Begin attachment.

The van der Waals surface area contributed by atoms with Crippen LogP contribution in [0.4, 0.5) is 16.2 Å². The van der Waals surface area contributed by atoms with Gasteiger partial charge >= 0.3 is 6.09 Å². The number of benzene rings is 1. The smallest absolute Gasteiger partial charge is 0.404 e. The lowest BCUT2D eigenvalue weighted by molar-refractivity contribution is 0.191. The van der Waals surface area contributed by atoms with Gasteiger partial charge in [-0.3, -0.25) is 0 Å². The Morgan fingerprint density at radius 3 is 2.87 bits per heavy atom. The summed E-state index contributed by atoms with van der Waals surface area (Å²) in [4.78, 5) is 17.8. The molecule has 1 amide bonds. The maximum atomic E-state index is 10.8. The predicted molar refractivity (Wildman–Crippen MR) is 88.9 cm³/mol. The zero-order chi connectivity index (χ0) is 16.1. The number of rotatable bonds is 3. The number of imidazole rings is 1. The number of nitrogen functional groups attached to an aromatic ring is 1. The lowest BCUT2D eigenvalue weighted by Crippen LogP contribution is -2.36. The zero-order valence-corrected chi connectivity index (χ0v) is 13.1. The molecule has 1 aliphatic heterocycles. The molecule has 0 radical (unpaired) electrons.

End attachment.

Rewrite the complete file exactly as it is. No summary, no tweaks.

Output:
The van der Waals surface area contributed by atoms with Crippen LogP contribution in [0.4, 0.5) is 16.2 Å². The van der Waals surface area contributed by atoms with Gasteiger partial charge >= 0.3 is 6.09 Å². The number of benzene rings is 1. The smallest absolute Gasteiger partial charge is 0.404 e. The lowest BCUT2D eigenvalue weighted by molar-refractivity contribution is 0.191. The van der Waals surface area contributed by atoms with Gasteiger partial charge in [-0.3, -0.25) is 0 Å². The Morgan fingerprint density at radius 3 is 2.87 bits per heavy atom. The summed E-state index contributed by atoms with van der Waals surface area (Å²) in [4.78, 5) is 17.8. The molecule has 1 amide bonds. The maximum atomic E-state index is 10.8. The predicted molar refractivity (Wildman–Crippen MR) is 88.9 cm³/mol. The zero-order chi connectivity index (χ0) is 16.1. The number of rotatable bonds is 3. The number of imidazole rings is 1. The number of nitrogen functional groups attached to an aromatic ring is 1. The lowest BCUT2D eigenvalue weighted by Crippen LogP contribution is -2.36. The zero-order valence-corrected chi connectivity index (χ0v) is 13.1. The molecule has 1 aliphatic heterocycles. The molecule has 0 radical (unpaired) electrons.